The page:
Google can recognize you cuz of all the brilliant SEO crappola you put into play. Your traffic might be better than mine. In fact, I can almost guarantee you your traffic will, and probably sooner than later, eclipse mine. Mine is wholly unimpressive by any objective standard. My traffic numbers don’t even impress Mom.

The point is, the number of readers you attract on a weekly basis isn’t even in the same conversation as the importance of what they find when they get there. All impressive numbers mean, given poor content, is that you’ll wind up disappointing more people.

Don’t appear to be an expert, be one. Same goes for being knowledgeable, and experienced. Case studies work wonders. The #1 thing real estate blog readers wanna know, is that you consistently produce results. There’s that most dreaded of all words in the real estate world’s nomenclature.

Riddle me this. Who makes more, the guy who closes 60 deals a year with 500 unique views weekly, OR, the guy who closes 60 deals a year with 5,000 unique weekly views? Take your time, but please show your work.

Unlike so many others, I don’t believe providing proof of results is a bad thing. How many times have we seen online conversations between agents deriding someone who claimed to be #1 in their area? Again, it’s only a baseless claim, one I’ve never made. However, when I was a house agent, back when only NASA had them there computin’ machines, the rubber often hit the road in a homeowner’s living room or kitchen table.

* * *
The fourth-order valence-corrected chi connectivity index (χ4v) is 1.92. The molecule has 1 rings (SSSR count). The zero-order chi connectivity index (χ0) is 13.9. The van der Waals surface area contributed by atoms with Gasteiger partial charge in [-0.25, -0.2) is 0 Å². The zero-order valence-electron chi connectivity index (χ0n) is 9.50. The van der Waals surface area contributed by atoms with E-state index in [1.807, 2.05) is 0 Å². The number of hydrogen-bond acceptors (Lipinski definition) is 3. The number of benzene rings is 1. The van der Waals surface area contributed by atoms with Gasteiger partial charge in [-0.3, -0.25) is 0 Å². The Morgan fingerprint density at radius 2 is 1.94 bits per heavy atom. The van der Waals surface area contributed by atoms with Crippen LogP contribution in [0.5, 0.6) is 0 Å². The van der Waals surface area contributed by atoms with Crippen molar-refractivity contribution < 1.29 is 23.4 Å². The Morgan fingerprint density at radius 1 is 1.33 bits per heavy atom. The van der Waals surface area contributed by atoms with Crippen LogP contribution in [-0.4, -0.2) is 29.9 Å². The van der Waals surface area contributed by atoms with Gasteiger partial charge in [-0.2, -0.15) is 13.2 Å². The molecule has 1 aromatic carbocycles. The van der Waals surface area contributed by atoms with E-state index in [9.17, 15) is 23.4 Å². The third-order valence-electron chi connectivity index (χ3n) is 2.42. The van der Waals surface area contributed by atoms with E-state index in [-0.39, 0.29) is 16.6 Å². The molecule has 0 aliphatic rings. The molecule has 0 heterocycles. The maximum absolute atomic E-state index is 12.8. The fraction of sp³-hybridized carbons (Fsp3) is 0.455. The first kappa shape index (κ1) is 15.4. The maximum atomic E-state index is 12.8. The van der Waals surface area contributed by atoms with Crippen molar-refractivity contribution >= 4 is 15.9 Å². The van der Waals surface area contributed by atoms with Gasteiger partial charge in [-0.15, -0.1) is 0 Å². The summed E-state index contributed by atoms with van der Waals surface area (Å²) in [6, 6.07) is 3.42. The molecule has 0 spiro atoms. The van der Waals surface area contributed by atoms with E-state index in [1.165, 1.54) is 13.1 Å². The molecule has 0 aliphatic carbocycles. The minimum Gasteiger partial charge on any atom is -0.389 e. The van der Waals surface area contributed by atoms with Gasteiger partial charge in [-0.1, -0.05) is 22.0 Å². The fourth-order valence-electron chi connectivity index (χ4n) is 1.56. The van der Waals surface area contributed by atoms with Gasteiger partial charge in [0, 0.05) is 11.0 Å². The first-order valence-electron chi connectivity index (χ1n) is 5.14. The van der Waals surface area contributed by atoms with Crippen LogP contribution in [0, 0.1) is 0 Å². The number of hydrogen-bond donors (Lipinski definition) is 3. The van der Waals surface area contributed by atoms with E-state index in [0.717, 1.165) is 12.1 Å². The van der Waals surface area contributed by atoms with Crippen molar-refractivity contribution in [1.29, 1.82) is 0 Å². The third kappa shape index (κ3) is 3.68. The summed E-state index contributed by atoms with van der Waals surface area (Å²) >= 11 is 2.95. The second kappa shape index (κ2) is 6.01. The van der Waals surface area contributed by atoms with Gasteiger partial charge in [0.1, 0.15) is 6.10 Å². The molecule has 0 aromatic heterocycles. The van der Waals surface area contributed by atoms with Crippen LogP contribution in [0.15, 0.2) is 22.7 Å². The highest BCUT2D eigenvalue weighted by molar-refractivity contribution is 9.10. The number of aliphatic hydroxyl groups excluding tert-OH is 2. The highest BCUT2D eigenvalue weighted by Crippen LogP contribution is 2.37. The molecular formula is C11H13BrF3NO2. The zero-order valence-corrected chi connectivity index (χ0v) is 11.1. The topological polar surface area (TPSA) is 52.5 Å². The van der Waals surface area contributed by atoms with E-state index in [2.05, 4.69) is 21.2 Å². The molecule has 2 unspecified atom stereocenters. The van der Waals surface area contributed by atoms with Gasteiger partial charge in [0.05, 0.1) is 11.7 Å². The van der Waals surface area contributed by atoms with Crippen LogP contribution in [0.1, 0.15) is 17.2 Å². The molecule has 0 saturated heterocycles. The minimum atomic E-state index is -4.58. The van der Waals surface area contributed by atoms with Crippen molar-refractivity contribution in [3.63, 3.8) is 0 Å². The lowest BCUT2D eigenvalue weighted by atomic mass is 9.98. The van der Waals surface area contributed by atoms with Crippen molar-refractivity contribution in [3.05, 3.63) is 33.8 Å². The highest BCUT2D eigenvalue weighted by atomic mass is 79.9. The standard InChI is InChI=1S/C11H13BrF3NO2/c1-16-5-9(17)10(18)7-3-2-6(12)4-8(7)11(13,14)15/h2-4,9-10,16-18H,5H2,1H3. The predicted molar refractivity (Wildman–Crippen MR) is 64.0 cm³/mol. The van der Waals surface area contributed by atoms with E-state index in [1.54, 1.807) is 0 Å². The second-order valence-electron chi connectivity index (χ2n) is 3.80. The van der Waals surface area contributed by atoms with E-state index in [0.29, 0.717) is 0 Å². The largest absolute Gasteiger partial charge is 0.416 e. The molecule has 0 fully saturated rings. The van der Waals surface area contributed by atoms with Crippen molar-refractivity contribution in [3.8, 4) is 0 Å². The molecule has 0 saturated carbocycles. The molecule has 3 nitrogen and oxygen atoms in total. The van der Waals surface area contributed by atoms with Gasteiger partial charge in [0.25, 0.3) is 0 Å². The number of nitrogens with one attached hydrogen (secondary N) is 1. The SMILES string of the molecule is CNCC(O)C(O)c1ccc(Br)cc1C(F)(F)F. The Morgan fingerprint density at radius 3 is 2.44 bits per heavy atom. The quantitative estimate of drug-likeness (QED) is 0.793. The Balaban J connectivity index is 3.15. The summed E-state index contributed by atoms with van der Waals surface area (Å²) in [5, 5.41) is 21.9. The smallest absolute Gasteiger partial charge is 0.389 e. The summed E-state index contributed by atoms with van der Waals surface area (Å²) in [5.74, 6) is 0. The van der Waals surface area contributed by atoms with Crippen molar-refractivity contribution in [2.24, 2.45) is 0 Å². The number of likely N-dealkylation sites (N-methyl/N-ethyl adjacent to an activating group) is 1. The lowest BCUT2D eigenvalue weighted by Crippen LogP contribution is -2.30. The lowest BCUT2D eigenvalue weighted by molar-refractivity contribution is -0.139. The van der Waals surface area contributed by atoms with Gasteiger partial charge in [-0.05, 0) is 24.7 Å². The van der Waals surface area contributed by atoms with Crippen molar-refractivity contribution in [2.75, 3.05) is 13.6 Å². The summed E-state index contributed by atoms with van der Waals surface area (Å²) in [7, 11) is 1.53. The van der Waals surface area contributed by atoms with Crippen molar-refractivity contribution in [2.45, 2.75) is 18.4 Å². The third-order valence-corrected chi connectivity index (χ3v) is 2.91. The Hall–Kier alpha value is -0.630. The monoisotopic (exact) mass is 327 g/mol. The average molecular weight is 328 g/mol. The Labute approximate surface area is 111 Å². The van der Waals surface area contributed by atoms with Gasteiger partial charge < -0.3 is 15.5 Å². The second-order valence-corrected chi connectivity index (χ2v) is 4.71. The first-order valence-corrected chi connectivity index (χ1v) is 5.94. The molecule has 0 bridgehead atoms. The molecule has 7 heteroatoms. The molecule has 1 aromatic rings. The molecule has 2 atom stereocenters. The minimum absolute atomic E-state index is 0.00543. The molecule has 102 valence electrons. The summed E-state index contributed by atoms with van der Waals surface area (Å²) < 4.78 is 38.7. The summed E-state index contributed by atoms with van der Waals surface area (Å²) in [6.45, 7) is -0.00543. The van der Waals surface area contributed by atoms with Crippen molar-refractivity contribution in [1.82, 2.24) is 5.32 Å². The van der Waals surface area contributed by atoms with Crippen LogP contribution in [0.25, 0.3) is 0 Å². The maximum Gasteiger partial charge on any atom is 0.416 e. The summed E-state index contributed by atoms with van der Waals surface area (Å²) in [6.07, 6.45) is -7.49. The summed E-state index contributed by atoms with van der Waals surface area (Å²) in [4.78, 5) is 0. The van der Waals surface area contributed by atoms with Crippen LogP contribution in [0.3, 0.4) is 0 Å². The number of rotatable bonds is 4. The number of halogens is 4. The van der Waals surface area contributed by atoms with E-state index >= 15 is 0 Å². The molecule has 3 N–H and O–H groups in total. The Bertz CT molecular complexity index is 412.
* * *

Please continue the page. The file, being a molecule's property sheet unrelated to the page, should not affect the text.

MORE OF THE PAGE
30-50 year old agents from nationally advertised firms would precede me with listing presentations. They were all Top Producers, all #1. The proof was inarguable, as it was not only mentioned in their glossy, multi-colored presentation notebooks, but their cards as well. Surely they wouldn’t make it up? Then it was time for my appointment.

Picture a blonde 24 year old Forrest Gump with a tie and a clipboard walkin’ up to the front door tryin’ his damnedest to look 29. We’d go through the obligatory walk-through, then sit down to talk business. What about my company? My experience? How would I sell their home? At what price and how quickly? You know the drill. Remember when I said,

“It’s at that point a blog’s author either wins ‘em over or loses ‘em”?

It’s at that point, the question and answer period. That’s when I turned my clipboard around so they could see it more clearly. It had a list of homes recently listed and sold within 2-3 hundred yards of their home. I’d listed and sold all but two. Game over. Elapsed time: 13 minutes.

Please press hard while signing, there are three copies.

Produce content of that nature on your blog consistently and you’ll get traction. The dead president kinda traction, the only kind that matters. It’s about them, and what you can do for them. Convey deeply rooted professional experience. Demonstrate expertise by way of examples. Show a profound knowledge on whatever topic you choose to write — your knowledge.

I promise you your readers will eventually raise their hands once they’re convinced you’re all those things AND trustworthy. Don’t worry about the competition. Just as there’s a seemingly endless supply of agents, most blogs aren’t worth the paper they’re not written on.